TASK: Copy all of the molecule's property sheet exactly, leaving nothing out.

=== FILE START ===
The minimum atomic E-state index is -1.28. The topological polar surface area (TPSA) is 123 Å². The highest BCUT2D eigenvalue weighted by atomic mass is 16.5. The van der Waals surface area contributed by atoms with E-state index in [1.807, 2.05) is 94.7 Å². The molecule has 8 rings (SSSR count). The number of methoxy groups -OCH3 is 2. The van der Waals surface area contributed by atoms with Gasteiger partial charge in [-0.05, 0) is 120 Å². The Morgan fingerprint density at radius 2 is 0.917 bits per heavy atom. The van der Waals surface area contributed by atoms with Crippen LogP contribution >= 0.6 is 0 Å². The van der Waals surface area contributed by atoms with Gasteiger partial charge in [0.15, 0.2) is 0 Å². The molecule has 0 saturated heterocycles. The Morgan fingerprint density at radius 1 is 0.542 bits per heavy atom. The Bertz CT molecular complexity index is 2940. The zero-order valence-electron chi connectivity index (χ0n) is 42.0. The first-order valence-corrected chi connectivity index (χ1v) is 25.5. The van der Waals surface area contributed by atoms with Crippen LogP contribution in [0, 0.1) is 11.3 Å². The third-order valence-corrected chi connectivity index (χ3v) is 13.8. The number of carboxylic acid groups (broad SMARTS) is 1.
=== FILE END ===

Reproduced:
The minimum atomic E-state index is -1.28. The topological polar surface area (TPSA) is 123 Å². The highest BCUT2D eigenvalue weighted by atomic mass is 16.5. The van der Waals surface area contributed by atoms with E-state index in [1.807, 2.05) is 94.7 Å². The molecule has 8 rings (SSSR count). The number of methoxy groups -OCH3 is 2. The van der Waals surface area contributed by atoms with Gasteiger partial charge in [-0.05, 0) is 120 Å². The Morgan fingerprint density at radius 2 is 0.917 bits per heavy atom. The van der Waals surface area contributed by atoms with Crippen LogP contribution >= 0.6 is 0 Å². The van der Waals surface area contributed by atoms with Gasteiger partial charge in [0.15, 0.2) is 0 Å². The molecule has 0 saturated heterocycles. The Morgan fingerprint density at radius 1 is 0.542 bits per heavy atom. The Bertz CT molecular complexity index is 2940. The zero-order valence-electron chi connectivity index (χ0n) is 42.0. The first-order valence-corrected chi connectivity index (χ1v) is 25.5. The van der Waals surface area contributed by atoms with Crippen LogP contribution in [0, 0.1) is 11.3 Å². The third-order valence-corrected chi connectivity index (χ3v) is 13.8. The number of carboxylic acid groups (broad SMARTS) is 1.